Nebraska Eats

I go to Nebraska accepting the fact that I’m going to gain 5 pounds each trip. Of course I love seeing all my friends and family, but the food is what really keeps bringing me back πŸ˜‰ Here are a few of my staples when I touch down in the land of the Cornhuskers:

1. Runza


Runza is and probably always will be my favorite. It was my 1st job, I’ve seen the in’s and out’s of the gourmet fast food chain, and I could still eat there every day. The burgers are never frozen, the onion rings are hand (double) dipped each morning, and the runzas are made and baked fresh every day. If you’re not from Nebraska, you’re probably wondering what a “runza” is. A runza a mixture of beef, cabbage and spices which is baked inside a homemade dough mixture, and then topped accordingly before served; in other words, a tiny slice of Midwestern heaven. Imitations have been attempted, but nothing will live up to the original runza. My pick there: a cheese runza with fries and a side of ranch. Boom.

2. Dos Margaritas

Dos Margaritas

The small town in Nebraska where I’m from, Wahoo, has a limited number of restaurants in town. Restauranteurs have had a hard time keeping a sit-down eatery open in the town of 4,000, but lucky for us, it looks like Dos Margaritas is here to stay. They’re the staple meeting place in town, and you can’t go in without running into your best friend’s mom or your high school English teacher. Nevertheless, the food is fantastic. I’m usually good for 2 or 3 meals here each time I’m back, so I try to mix it up when ordering. One thing I always get at least once is their Jalisco Fajitas: chorizo, beef, chicken and shrimp piled high atop fresh cooked veggies with all the fajita fixin’s. How do you say “yum” in Spanish?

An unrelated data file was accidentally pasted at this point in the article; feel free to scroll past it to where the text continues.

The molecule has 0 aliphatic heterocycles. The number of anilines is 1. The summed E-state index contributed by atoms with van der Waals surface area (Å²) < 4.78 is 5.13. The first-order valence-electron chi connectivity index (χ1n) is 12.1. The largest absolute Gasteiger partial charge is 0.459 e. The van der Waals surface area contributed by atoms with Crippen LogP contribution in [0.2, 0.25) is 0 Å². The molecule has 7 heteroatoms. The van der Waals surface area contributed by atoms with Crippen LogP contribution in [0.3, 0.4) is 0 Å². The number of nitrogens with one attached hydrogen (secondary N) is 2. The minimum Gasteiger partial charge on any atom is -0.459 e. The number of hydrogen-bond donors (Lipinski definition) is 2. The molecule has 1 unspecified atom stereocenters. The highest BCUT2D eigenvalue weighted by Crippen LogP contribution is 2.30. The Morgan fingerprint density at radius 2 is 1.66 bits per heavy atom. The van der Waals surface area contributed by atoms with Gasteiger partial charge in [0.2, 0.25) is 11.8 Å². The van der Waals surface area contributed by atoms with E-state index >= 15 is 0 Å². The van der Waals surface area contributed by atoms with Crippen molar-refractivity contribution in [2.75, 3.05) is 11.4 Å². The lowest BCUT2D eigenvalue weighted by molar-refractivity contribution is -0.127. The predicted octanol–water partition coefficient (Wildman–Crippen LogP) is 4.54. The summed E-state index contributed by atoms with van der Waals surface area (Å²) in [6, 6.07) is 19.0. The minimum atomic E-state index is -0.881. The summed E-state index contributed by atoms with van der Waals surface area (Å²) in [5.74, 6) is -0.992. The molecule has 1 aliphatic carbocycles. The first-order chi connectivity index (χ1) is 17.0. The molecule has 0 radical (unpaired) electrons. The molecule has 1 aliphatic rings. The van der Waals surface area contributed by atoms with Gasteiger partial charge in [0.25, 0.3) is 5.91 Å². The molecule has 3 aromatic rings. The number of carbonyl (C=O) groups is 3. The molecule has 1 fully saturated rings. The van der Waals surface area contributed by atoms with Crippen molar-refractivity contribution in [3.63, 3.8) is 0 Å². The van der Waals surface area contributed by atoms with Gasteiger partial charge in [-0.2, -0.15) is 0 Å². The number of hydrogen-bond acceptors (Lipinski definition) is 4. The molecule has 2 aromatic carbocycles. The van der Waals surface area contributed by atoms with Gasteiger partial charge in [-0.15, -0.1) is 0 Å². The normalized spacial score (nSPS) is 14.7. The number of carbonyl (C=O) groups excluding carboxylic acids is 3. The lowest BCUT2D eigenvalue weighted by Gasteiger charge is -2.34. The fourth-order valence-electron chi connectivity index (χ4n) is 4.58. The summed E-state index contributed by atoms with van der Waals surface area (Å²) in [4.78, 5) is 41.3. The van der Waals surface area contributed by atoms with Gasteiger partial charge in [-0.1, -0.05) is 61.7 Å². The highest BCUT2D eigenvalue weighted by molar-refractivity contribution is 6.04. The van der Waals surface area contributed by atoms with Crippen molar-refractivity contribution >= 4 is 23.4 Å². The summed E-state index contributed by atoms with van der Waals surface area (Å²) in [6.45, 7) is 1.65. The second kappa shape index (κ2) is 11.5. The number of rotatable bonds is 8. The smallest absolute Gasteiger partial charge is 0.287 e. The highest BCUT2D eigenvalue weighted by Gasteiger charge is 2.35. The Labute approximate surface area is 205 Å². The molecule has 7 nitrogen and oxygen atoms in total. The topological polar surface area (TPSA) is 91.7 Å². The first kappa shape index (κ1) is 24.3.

3. Rezac’s


One may or may not have to enter a gravel road to reach Rezac’s, but anyone from Saunder’s county will attest to this home-cooked cafe (as evidence, try getting a seat on a Sunday after church). Rezac’s is that Czech grandma you never had, who never stops cooking & baking. Everything is made fresh and homemade, from the dumplings for the soup, to the rye bread, to the pies and kolaches (a Czech pastry). My must have: a cup of chicken dumpling soup. Just a fair warning though, no soup will live up to Rezac’s after having a taste.

4. Aimee’s kitchen

I can’t write a post on Nebraska eats without including my own mother’s kitchen. I’ve spent countless days re-creating dishes she cooked for me growing up, and followed recipes to the T, but there’s just nothing like mom’s cooking. She always does a big breakfast of cornbeef hash and eggs for me, and takes any of my dinner requests happily. What she does around the holidays though is really something else; she gives a whole new meaning to “holiday baking” – Case in point:


11 varieties of cookies and bars, and this was a slow year. There are always a few staples (peanut butter kisses, Mexican wedding cookies, etc. ) but she loves to try to new recipes as well. Everyone in town wants a cookie tray from my mom, and I don’t blame them.

You can understand my food dilemma when I’m back home, now. And this is just the tip of the iceberg!


4 thoughts on “Nebraska Eats

  1. Mackenzie says:

    I love everything about this Blog post πŸ™‚ Except for the fact that I am now starving and craving everything you mentioned!

  2. Rebecca Stark says:

    Love the writing! And, the reference to your high school English teacher…LOL. Great use of your 5 Senses and adjectives to describe Nebraska Eats! My mouth is watering …..

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